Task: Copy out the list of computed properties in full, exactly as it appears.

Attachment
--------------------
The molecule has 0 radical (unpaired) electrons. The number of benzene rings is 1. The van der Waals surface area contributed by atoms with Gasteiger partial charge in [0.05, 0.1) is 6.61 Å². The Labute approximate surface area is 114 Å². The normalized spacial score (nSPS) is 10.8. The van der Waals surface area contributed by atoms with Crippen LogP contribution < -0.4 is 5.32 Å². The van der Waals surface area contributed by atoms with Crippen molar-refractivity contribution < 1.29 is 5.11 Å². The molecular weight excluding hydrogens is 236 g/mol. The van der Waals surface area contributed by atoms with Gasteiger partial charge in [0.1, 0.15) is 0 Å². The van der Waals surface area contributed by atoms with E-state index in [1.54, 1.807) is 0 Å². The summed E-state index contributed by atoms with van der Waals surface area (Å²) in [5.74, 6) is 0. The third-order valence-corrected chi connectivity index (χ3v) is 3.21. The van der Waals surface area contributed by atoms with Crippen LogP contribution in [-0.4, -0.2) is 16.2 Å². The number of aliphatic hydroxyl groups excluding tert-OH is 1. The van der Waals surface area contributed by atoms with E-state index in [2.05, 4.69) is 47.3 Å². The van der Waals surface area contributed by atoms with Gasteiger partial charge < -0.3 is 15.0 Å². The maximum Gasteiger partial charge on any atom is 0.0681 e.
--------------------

The molecule has 0 radical (unpaired) electrons. The number of benzene rings is 1. The van der Waals surface area contributed by atoms with Gasteiger partial charge in [0.05, 0.1) is 6.61 Å². The Labute approximate surface area is 114 Å². The normalized spacial score (nSPS) is 10.8. The van der Waals surface area contributed by atoms with Crippen LogP contribution < -0.4 is 5.32 Å². The van der Waals surface area contributed by atoms with Crippen molar-refractivity contribution < 1.29 is 5.11 Å². The molecular weight excluding hydrogens is 236 g/mol. The van der Waals surface area contributed by atoms with Gasteiger partial charge in [0.1, 0.15) is 0 Å². The van der Waals surface area contributed by atoms with E-state index in [1.54, 1.807) is 0 Å². The summed E-state index contributed by atoms with van der Waals surface area (Å²) in [5.74, 6) is 0. The third-order valence-corrected chi connectivity index (χ3v) is 3.21. The van der Waals surface area contributed by atoms with Crippen LogP contribution in [-0.4, -0.2) is 16.2 Å². The number of aliphatic hydroxyl groups excluding tert-OH is 1. The van der Waals surface area contributed by atoms with E-state index in [2.05, 4.69) is 47.3 Å². The van der Waals surface area contributed by atoms with Gasteiger partial charge < -0.3 is 15.0 Å². The maximum Gasteiger partial charge on any atom is 0.0681 e.